5. Great post Heather. My son was diagnosed with ADHD about 18months ago. I was told diet wouldnt help, he was a definate case for drugs. After lots of research I was adament that we would NEVER give him something that was nothing more than a mask for the real issue & that he could end up with liver problems, drug addiction, depression etc. We follow a wheat & dairy free diet. The theory is that ADHD sufferers cant digest the proteins in wheat & dairy so the ferment in the gut & then have an opiate or a drug like effect on them(Just like leaky gut syndrome)We do this as well as take some homeopathic treatments all prescribed by a homeopath. My son is now a regular functioning 9yr old boy, we constantly get compliments about how lovely he is when we go places, this is much nicer than the embarrassment I used to feel!
    So seriously, no wheat or dairy, minimise sugar & preservatives, especially 102 & 211 & there will be no need for drugs. We did also read a few books on approaching outbursts differently as well!!
    Sorry to ramble :))

  6. Feeling enlightening and empowered can sometimes be a few-and-far-between kind of experience for parents - I'm glad this book conveys that kind of knowledge and awareness.

    Thanks for being on the tour!

  7. I'm really happy that Trish posted her experience with changing her son's diet and seeing such wonderful results. I plan to include dietary factors in my next book, because I've heard so many anecdotal stories from parents about how much changing their child's diet (eliminating food dyes, sugar, wheat, dairy, etc.) reduced symptoms that doctors call ADHD. Defining ADHD as a strictly medical problem that has to be treated with drugs means that research on dietary factors is rare or non-existent--even though many parents know how helpful they are.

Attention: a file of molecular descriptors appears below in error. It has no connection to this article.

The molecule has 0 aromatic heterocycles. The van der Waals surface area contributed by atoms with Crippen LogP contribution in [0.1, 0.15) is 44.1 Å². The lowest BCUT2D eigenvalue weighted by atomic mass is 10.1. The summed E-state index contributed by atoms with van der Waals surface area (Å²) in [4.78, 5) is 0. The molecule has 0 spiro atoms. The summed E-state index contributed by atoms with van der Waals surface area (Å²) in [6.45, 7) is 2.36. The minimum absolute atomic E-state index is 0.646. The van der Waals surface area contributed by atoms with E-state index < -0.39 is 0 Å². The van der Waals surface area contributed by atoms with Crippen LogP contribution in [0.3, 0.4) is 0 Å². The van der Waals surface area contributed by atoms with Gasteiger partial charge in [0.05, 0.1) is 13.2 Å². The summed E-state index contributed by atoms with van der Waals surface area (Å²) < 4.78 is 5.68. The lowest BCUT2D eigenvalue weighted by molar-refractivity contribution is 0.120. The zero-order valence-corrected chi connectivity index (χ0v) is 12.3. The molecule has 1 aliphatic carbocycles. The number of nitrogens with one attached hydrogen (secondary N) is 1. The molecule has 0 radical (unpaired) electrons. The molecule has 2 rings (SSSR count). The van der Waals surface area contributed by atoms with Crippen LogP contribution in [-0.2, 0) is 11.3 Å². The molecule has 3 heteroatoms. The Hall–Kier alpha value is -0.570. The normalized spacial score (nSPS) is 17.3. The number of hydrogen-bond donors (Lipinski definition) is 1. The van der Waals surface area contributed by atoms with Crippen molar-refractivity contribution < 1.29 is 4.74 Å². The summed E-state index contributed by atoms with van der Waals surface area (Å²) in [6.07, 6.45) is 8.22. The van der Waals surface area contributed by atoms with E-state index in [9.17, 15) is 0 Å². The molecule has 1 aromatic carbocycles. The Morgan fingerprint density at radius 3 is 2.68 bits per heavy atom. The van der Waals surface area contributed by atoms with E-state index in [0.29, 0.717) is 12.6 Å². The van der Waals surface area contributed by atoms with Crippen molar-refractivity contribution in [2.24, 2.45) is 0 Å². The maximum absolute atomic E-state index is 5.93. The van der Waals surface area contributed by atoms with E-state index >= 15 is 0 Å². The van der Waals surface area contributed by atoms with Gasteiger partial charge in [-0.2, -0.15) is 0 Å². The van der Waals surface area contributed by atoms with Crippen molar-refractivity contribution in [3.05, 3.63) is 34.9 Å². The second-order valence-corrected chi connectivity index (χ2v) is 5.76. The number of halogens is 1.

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  9. To decrease the symptoms of Leaky Gut Syndrome is marshmallow root. This herb soothes the irritated mucous membranes of your digestive tract. Used for centuries to relieve most problems with the belly, it might be found online or at a nearby health food store.

  10. I would have to agree that medication should not be the first resort. It would be good to try to talk to our kids first, and try to listen. It wouldn’t do any good to let them talk and our minds wander off to things like office meetings and weekly schedules. Relationship is key in rearing up a child properly. Nurture vs. nature.

    Georgine Roe

  11. Here is an interview with Marilyn Wedge speaking of her book and issues associated with it: